Ted Price, PhD (Co-Chair)
University of Texas at Dallas
Ted Price, PhD, performs research focused on molecular mechanisms driving the transition to chronic pain with an increasing focus on drug development for chronic pain disease modification.
Bob Dworkin, PhD (Co-chair)
University of Rochester
The primary focus of Dr. Dworkin’s current research involves methodologic aspects of analgesic clinical trials, especially identifying factors that might increase the assay sensitivity of a trial to detect differences between an active and a control or comparison treatment.
Jackie Bresnehan, PhD
University of California San Francisco
Dr. Bresnahan's research focuses on understanding the biological underpinnings of neurotrauma, particularly spinal cord injury, with the goal of improving recovery for individuals who suffer damage to the nervous system.
Jan Chambers *
National Fibromyalgia & Chronic Pain Association
Jan Favero Chambers is president of the National Fibromyalgia & Chronic Association (NFMCPA), a not for profit, 501c3 organization whose mission is to build a united patient and medical community that will execute advocacy programs regarding access to care, scientific research, diagnosis and treatment for people suffering with fibromyalgia and chronic pain.
Yves De Koninck, PhD
Dr. De Koninck Studies nervous signal transmission using state of the art techniques with the aim of alleviating chronic pain.
Ru-Rong Ji, PhD
Ru-Rong has been doing pain and neuroscience research for more than 20 years. His current research focuses on chronic pain mechanisms and development of novel pain therapeutics.
Joel Katz, PhD
Dr. Katz’s research is focused on assessing the contribution of peripheral injury to the development of pathological pain states in which the central nervous system plays a prominent role. He is also interested in designing and systematically evaluating means of preventing the state of central neural sensitization that develops after injury and that often marks the transition from time-limited pain to chronic pathological pain.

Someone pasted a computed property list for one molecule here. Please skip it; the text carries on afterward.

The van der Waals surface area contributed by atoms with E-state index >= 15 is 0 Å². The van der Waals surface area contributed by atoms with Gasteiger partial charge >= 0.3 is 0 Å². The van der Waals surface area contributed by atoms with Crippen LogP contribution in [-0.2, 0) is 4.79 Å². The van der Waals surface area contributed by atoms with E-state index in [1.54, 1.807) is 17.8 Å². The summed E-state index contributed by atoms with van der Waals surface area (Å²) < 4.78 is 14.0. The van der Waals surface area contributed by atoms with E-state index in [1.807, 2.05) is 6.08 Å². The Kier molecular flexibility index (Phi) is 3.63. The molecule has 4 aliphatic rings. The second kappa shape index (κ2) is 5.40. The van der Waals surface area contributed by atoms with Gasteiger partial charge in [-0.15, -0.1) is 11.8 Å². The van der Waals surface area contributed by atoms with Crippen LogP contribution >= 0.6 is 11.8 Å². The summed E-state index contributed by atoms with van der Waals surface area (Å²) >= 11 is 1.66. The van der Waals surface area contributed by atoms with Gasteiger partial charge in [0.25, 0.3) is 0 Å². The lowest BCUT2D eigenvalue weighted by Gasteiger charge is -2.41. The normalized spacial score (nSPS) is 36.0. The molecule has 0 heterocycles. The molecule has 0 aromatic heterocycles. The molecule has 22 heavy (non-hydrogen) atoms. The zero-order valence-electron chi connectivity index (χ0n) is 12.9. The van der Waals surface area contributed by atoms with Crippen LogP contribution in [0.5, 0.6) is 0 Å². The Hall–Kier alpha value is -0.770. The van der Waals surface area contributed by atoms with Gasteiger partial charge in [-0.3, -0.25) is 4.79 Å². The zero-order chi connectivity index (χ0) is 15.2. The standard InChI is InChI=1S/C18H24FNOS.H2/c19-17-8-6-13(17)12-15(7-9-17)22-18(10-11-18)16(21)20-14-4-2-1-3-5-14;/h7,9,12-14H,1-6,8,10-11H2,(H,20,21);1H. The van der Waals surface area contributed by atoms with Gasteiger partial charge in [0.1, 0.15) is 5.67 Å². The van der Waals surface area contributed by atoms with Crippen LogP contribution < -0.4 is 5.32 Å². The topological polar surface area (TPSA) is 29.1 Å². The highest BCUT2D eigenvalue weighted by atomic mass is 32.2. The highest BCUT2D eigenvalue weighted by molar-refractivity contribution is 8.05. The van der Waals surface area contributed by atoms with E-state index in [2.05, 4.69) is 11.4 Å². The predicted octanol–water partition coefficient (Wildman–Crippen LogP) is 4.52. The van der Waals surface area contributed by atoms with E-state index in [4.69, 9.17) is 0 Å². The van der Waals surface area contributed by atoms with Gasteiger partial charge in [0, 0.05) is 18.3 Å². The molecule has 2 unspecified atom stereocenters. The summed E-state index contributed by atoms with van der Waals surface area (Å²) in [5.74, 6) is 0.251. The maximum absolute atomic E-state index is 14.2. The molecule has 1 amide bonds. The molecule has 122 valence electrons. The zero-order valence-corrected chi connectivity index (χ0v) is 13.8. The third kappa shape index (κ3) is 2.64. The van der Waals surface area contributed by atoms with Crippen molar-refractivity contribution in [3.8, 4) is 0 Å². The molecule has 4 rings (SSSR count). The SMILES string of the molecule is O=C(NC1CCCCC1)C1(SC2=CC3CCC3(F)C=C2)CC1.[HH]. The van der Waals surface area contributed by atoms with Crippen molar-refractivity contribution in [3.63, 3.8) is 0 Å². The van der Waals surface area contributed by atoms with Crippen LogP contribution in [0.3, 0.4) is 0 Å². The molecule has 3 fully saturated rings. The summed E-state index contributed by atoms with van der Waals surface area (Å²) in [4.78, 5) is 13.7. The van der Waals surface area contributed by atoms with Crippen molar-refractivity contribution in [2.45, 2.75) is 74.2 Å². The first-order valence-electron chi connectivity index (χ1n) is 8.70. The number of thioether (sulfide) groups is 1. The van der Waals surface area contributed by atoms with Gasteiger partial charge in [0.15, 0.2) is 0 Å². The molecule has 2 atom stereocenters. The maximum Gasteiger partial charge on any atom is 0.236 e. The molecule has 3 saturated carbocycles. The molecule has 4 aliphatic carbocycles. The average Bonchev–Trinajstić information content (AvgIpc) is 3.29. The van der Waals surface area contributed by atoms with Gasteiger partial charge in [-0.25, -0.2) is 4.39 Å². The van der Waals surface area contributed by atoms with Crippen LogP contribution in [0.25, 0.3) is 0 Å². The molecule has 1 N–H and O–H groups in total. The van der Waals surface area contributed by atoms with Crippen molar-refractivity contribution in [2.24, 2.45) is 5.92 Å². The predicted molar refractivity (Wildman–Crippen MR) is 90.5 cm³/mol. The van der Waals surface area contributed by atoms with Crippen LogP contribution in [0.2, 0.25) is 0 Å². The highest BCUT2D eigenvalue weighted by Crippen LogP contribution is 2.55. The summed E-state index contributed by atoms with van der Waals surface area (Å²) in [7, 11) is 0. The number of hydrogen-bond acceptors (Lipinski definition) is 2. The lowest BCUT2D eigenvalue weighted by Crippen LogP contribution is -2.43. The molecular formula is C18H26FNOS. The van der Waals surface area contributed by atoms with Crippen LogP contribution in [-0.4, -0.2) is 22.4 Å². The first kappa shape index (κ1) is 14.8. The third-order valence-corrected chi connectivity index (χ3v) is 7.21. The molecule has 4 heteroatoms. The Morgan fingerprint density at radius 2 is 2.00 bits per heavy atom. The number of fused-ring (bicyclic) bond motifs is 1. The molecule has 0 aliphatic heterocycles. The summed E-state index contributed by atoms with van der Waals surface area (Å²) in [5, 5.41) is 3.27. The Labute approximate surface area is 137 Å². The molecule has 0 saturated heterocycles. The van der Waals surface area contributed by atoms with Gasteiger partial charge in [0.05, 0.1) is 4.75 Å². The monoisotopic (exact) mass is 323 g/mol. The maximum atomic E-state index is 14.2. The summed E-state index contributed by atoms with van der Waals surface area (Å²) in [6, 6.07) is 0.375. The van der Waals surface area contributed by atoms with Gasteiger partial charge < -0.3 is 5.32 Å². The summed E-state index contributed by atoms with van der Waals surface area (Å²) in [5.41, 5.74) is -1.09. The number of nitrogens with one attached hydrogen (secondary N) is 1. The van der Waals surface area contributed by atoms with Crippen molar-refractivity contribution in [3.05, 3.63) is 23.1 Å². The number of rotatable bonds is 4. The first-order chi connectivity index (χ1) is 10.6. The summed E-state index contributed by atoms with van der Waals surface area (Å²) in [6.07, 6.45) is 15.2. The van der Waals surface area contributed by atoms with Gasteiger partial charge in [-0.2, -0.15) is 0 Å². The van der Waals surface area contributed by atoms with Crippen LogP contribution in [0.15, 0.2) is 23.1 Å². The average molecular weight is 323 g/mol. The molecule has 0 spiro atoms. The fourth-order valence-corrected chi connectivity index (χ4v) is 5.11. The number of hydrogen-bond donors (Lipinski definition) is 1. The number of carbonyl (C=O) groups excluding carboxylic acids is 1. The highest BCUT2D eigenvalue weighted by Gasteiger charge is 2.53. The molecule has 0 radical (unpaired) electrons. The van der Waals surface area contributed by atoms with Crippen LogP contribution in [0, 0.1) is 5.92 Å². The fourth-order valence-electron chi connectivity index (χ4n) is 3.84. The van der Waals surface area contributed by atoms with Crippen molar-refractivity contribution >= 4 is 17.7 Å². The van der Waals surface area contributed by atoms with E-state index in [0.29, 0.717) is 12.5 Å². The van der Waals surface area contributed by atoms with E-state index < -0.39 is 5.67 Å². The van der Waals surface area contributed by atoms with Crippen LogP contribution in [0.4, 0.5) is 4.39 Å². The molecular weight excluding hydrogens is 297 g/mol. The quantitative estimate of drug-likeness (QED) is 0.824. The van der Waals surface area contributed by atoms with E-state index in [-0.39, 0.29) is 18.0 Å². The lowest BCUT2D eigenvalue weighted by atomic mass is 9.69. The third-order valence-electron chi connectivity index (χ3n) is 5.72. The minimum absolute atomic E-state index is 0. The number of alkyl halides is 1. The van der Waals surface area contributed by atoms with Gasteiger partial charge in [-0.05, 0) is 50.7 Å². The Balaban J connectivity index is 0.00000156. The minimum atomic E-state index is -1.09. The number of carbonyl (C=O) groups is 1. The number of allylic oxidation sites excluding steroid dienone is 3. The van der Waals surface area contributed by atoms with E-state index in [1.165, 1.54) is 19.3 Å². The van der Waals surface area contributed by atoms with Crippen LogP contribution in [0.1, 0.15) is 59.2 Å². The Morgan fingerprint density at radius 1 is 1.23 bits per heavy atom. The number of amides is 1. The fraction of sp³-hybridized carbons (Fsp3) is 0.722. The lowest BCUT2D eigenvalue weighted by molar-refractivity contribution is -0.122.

Annemieke Kavelaars, PhD
University of Texas, MD Anderson
Dr. Kavelaar’s work is focused on the broad field of nervous system-immune system interactions. Her most recent studies aim at understanding the endogenous neuroimmune mechanisms that govern resolution of pain.
Jon Levine MD, PhD
University of California San Francisco
Dr. Levine’s research focuses include Signal Transduction and Second Messenger Signaling in Pain Sensory Neurons; CNS Pain Control Mechanisms; Neural-Endocrine Control of Inflammation.
Neil Schechter, MD
Boston Children’s Hospital
Dr. Schechter’s research focus has been primarily on common pain problems in pediatric practice, functional pain, hypermobility syndromes, and strategies to promote institutional change regarding pain.
Kathleen Sluka, PT PhD
University of Iowa
Professor of Physical Therapy and Rehabilitation Science
Kathleen Sluka, PT, PhD, FAPTA is a Professor of Physical Therapy and Rehabilitation Science at the University of Iowa. Dr. Sluka’s lab studies the peripheral and central mechanisms of chronic musculoskeletal pain, and non-pharmacological treatment for chronic pain.
Greg Terman, MD
University of Washington
His research focuses on neuroplasticity associated with pain and opioids - including mechanisms of central sensitization, opiate tolerance, itch and respiratory depression. Although his research has been primarily pre-clinical, including slice physiology and behavioral pharmacology, he has also been involved in clinical studies in human volunteers and patients.
Tor Wager, PhD
University of Colorado
The Wager lab’s research focuses on the brain mechanisms underlying pain, emotion, and stress. The lab’s research emphasizes developing brain markers for these affective processes and using them to understand the effects of psychological and pharmacological interventions, including effects of placebo, expectancy, self-regulation, and opioids. Dr. Wager is also actively involved in developing new analysis methods for human neuroimaging and other complex multivariate datasets.
Tony Yaksh, PhD
University of California San Diego
The goal of my work is to understand the encoding process for nociceptive information to permit development of pharmacological therapies for the management of pain. A continuing thread of this ongoing work (>200 papers) has been the contribution of neuraxial innate immune signaling and the cascades that mediate the transition from an acute inflammation to a chronic neuropathic like pain state.
Audrey Kusiak, PhD (non-voting member)
VA representative to IPRCC
Martha Matocha, PhD (non-voting member)
NIH Pain Consortium
Khara Ramos, PhD (non-voting member)